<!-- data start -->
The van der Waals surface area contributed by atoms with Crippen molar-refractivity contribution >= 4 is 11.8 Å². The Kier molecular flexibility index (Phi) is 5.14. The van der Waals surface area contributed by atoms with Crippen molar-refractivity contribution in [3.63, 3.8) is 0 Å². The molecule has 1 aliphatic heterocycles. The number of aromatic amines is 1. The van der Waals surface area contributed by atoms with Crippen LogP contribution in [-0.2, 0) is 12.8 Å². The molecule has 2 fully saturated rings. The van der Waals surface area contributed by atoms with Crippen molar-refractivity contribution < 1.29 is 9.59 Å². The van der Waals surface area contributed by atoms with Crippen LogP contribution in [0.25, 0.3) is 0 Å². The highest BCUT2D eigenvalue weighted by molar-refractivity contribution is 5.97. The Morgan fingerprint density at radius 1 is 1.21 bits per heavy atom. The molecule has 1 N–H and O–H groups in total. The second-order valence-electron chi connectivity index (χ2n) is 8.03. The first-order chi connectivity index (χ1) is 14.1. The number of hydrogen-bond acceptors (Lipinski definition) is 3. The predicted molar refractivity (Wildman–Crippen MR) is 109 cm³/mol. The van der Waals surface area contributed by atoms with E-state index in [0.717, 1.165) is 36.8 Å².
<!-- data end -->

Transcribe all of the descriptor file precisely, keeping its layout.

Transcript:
The van der Waals surface area contributed by atoms with Crippen molar-refractivity contribution >= 4 is 11.8 Å². The Kier molecular flexibility index (Phi) is 5.14. The van der Waals surface area contributed by atoms with Crippen molar-refractivity contribution in [3.63, 3.8) is 0 Å². The molecule has 1 aliphatic heterocycles. The number of aromatic amines is 1. The van der Waals surface area contributed by atoms with Crippen LogP contribution in [-0.2, 0) is 12.8 Å². The molecule has 2 fully saturated rings. The van der Waals surface area contributed by atoms with Crippen molar-refractivity contribution < 1.29 is 9.59 Å². The van der Waals surface area contributed by atoms with Crippen LogP contribution in [0.25, 0.3) is 0 Å². The highest BCUT2D eigenvalue weighted by molar-refractivity contribution is 5.97. The Morgan fingerprint density at radius 1 is 1.21 bits per heavy atom. The molecule has 1 N–H and O–H groups in total. The second-order valence-electron chi connectivity index (χ2n) is 8.03. The first-order chi connectivity index (χ1) is 14.1. The number of hydrogen-bond acceptors (Lipinski definition) is 3. The predicted molar refractivity (Wildman–Crippen MR) is 109 cm³/mol. The van der Waals surface area contributed by atoms with E-state index in [0.717, 1.165) is 36.8 Å².